US6381349B1  Projector/backprojector with slicetoslice blurring for efficient 3D scatter modeling  Google Patents
Projector/backprojector with slicetoslice blurring for efficient 3D scatter modeling Download PDFInfo
 Publication number
 US6381349B1 US6381349B1 US09189686 US18968698A US6381349B1 US 6381349 B1 US6381349 B1 US 6381349B1 US 09189686 US09189686 US 09189686 US 18968698 A US18968698 A US 18968698A US 6381349 B1 US6381349 B1 US 6381349B1
 Authority
 US
 Grant status
 Grant
 Patent type
 Prior art keywords
 volume
 slice
 source data
 voxel
 blurring
 Prior art date
 Legal status (The legal status is an assumption and is not a legal conclusion. Google has not performed a legal analysis and makes no representation as to the accuracy of the status listed.)
 Expired  Fee Related
Links
Images
Classifications

 G—PHYSICS
 G06—COMPUTING; CALCULATING; COUNTING
 G06T—IMAGE DATA PROCESSING OR GENERATION, IN GENERAL
 G06T11/00—2D [Two Dimensional] image generation
 G06T11/003—Reconstruction from projections, e.g. tomography
 G06T11/005—Specific preprocessing for tomographic reconstruction, e.g. calibration, source positioning, rebinning, scatter correction, retrospective gating

 G—PHYSICS
 G06—COMPUTING; CALCULATING; COUNTING
 G06T—IMAGE DATA PROCESSING OR GENERATION, IN GENERAL
 G06T5/00—Image enhancement or restoration, e.g. from bitmapped to bitmapped creating a similar image
 G06T5/001—Image restoration
 G06T5/002—Denoising; Smoothing

 G—PHYSICS
 G06—COMPUTING; CALCULATING; COUNTING
 G06T—IMAGE DATA PROCESSING OR GENERATION, IN GENERAL
 G06T5/00—Image enhancement or restoration, e.g. from bitmapped to bitmapped creating a similar image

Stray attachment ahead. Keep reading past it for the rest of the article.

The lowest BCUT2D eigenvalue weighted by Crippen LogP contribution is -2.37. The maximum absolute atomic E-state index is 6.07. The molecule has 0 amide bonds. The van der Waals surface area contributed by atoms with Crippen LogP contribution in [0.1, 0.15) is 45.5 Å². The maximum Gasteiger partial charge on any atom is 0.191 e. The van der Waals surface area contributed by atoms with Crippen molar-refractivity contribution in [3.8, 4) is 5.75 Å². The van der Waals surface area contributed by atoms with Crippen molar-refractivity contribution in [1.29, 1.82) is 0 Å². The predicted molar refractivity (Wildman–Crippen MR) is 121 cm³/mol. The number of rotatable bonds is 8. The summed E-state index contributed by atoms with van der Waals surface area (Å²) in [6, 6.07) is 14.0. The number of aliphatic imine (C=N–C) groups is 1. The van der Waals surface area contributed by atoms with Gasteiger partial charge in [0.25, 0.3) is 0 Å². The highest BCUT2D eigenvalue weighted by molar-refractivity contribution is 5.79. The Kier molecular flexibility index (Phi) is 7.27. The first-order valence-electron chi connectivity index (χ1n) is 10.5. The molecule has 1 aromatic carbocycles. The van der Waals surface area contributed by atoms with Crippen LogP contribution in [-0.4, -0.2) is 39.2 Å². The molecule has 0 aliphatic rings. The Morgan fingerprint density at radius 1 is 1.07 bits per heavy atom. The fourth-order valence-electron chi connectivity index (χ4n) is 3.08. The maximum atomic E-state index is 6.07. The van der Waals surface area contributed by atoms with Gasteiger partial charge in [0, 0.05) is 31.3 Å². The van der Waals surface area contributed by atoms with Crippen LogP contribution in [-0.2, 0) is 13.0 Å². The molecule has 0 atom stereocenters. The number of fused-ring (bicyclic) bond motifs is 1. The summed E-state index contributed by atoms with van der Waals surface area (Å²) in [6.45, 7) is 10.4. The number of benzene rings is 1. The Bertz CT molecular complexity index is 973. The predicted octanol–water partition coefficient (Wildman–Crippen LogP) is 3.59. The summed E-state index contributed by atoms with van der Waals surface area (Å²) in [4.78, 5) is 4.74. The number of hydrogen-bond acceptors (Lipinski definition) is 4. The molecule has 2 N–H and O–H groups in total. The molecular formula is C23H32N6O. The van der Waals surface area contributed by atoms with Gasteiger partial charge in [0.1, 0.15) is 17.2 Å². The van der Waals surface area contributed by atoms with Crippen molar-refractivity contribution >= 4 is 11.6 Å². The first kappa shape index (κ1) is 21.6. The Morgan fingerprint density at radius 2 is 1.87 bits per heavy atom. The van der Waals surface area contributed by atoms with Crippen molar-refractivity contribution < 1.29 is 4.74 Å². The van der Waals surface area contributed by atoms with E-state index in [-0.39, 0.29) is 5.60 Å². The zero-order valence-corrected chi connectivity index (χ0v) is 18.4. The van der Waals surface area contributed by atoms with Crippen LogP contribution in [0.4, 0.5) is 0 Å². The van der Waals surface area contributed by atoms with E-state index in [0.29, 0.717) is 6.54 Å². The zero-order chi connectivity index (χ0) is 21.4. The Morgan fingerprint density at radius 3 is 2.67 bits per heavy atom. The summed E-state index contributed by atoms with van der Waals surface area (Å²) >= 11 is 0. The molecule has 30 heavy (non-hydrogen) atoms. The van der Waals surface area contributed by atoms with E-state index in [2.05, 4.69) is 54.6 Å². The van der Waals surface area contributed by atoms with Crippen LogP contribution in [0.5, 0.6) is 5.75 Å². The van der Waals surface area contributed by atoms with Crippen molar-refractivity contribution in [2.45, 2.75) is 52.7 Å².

G06T5/20—Image enhancement or restoration, e.g. from bitmapped to bitmapped creating a similar image by the use of local operators

 G—PHYSICS
 G06—COMPUTING; CALCULATING; COUNTING
 G06T—IMAGE DATA PROCESSING OR GENERATION, IN GENERAL
 G06T2200/00—Indexing scheme for image data processing or generation, in general
 G06T2200/04—Indexing scheme for image data processing or generation, in general involving 3D image data

 G—PHYSICS
 G06—COMPUTING; CALCULATING; COUNTING
 G06T—IMAGE DATA PROCESSING OR GENERATION, IN GENERAL
 G06T2207/00—Indexing scheme for image analysis or image enhancement
 G06T2207/10—Image acquisition modality
 G06T2207/10072—Tomographic images
 G06T2207/10108—Single photon emission computed tomography [SPECT]

 G—PHYSICS
 G06—COMPUTING; CALCULATING; COUNTING
 G06T—IMAGE DATA PROCESSING OR GENERATION, IN GENERAL
 G06T2207/00—Indexing scheme for image analysis or image enhancement
 G06T2207/30—Subject of image; Context of image processing
 G06T2207/30004—Biomedical image processing
Abstract
Description
This application claims the benefit of U.S. Provisional Application No. 60/065,583 filed Nov. 12, 1997.
The present invention relates to the art of diagnostic nuclear imaging. It finds particular application in conjunction with gamma cameras and single photon emission computed tomography (SPECT), and will be described with particular reference thereto. However, it is to be appreciated that the present invention is also amenable to other like applications.